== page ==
There chapter opens with this statement:
John 6:2 2 A large crowd followed Him, because they saw the signs which He was performing on those who were sick.

Later Jesus says this:
John 6:26 26 Jesus answered them and said, "Truly, truly, I say to you, you seek Me, not because you saw signs, but because you ate of the loaves and were filled.

And the chapter closes with this:
John 6:68-69 68 Simon Peter answered Him, "Lord, to whom shall we go? You have words of eternal life. 69 "We have believed and have come to know that You are the Holy One of God."

So, why do you follow Jesus? Is it the miracles, is it his provision, the fact that he takes care of you in this life or is it simply because of who he is.

What if you knew that Jesus would not do anything else for you in this life after you got saved. Would you stay faithful to him anyway?

Monday, March 9, 2009

Obama on Bible and Public Policy


I don't know when Obama made this speech. It showed up in my in-box with a request to hear and analyze. Here is my take on it:
First of all, let me just personally state that I do not believe that the bible was given to shape public policy. It was given to shape individual policy. The bible is a code of conduct for God's people. We live by it, because we love God and we want to live by his word and because we have the Holy Spirit who makes joyful obedience possible.

Christianity is not about establishing "Christian States" even though many of our laws are based on the bible. Christianity, by its definition, is voluntary and it is always loyal to a kingdom that is not of this world rather than setting up a particular kingdom in this world.

In fact, the more the State differs from the law of God, the better for Christianity. That is when the life devoted to Jesus shines the best. Non-Christian countries around the world are a case in point.

So I don't have a problem with Obama's position that the bible should not single-handedly shape public policy. I do however have a problem with his reasons why. His arguments are very poorly formed. They appeal to the biblically ignorant and insult the biblically intelligent. He appeals entirely to the Mosaic laws and with gentle mocking points out that we simply cannot live by those laws. He could have used the NT position and the life of the early church which lived under a regime mostly hostile to Christianity. The bottom line (if you don't want read any further) is that he makes the bible out to be outdated, irrelevant, confusing and those who would want to hold to it fanatical and dangerous.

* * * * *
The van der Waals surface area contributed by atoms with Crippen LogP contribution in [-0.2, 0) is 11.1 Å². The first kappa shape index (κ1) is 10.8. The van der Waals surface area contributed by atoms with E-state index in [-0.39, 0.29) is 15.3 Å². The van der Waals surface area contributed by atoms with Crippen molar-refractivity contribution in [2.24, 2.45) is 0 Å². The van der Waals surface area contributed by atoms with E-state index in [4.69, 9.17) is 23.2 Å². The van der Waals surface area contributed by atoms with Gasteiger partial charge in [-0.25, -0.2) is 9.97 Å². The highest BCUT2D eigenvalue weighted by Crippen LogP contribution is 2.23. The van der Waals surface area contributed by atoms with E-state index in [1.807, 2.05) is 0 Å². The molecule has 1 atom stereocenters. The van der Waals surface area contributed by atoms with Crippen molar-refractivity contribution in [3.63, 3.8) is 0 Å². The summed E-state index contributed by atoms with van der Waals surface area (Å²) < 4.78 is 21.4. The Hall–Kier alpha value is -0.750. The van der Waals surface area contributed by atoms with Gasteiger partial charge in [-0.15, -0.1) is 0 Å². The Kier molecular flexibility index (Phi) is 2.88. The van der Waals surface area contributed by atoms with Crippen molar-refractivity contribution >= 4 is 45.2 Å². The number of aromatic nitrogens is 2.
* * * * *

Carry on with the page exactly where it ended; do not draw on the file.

First of all, in his speech Obama seems to imply that Christians do not agree on how to live by the bible. He asks: "Whose Christianity would we teach?" The options he gives are: Leviticus - where slavery is condoned and shell-fish are an abomination, Deuteronomy where stoning of children is condoned or Sermon on the Mount which is "radical" (although he does not say in what way). And then he encourages us to read our bibles, I suppose this is so that we could see how contradictory it is and how ridiculous it would be to try to live by it as a nation. I don't know who wrote this speech; Obama's examples are completely irrelevant to the topic. Does he not know that the ceremonial aspects of the law were temporary? Does he not know that Jesus fulfilled the law? Does he not know the difference between the Mosaic and the New Covenant? Does he not know how to interpret the Sermon on the Mount? He seems to think it has something to do with the Department of Defense and not our personal conduct!

Secondly, he argues that we cannot simply pass a law because the bible says so (using abortion as an example). Poor example - the bible does not speak to abortion directly...and I already agreed that we should not make public policy because the bible says so. But the reason he gives is that in a "pluralistic society we cannot hold to inerrancy of Scripture". Huh? What do these two things have to do with each other? Yes, without a doubt, the Scripture is without error. Does this mean we are going to force all people to live by it? Of course not! That is not Christianity!

Thirdly, Obama is making a point that religion belongs in the privacy of our homes and he uses the story of Abraham and Isaac as an example of how you can live by religious principles personally, but not as a nation. In this day and age, someone observing Abraham about to plunge the knife into Isaac would be calling child protection agencies because we do not hear the same voice of God. This story illustrates private devotion to God, so I fail to see how it supports the arguement, it seems to be undermining it. I am also not sure why Obama would imply that Isaac was a child. At this point in his life he was a young man and could have overpowered his father if he so wished. To use this account simply makes those who appeal to God's authority dangerous, in fact, that is the word he uses.

Bottom line as I see it: Obama has made clear that appeals to the bible will not hold as arguments in policy making. That's fine. There are many great reasons for limiting abortion (for example) that have nothing to do with the Christian argument of the value of human life. The problem is that those who hold biblical values have now been ranked lower than those who hold other values. Tim Keller in The Reason for God defines religion as any deeply held conviction by which we order our lives. Obama says that the Christian convictions must take a back seat to other deeply held convictions.

Sunday, March 1, 2009

God and parties


The question that I am facing is: Does God condone (or perhaps even enjoy) a good party? I mean good fun, laughing, joking (not a anyone's expense), eating together - in short - a party.
At a conference last weekend one of the speakers said that Christians (of a particular denomination that shall remain nameless) don't know how to party...or at least they don't party enough.
I must admit that I took very slight offense at being told that I don't like to party. And that got me thinking about God and parties and our part in party (pardon the pun).
Maybe it is the word; "party" carries with it a slightly negative connotation unless it is accompanied by another word like "birthday", "anniversary", "swimming pool" etc. On its own, "party" does not sound holy enough.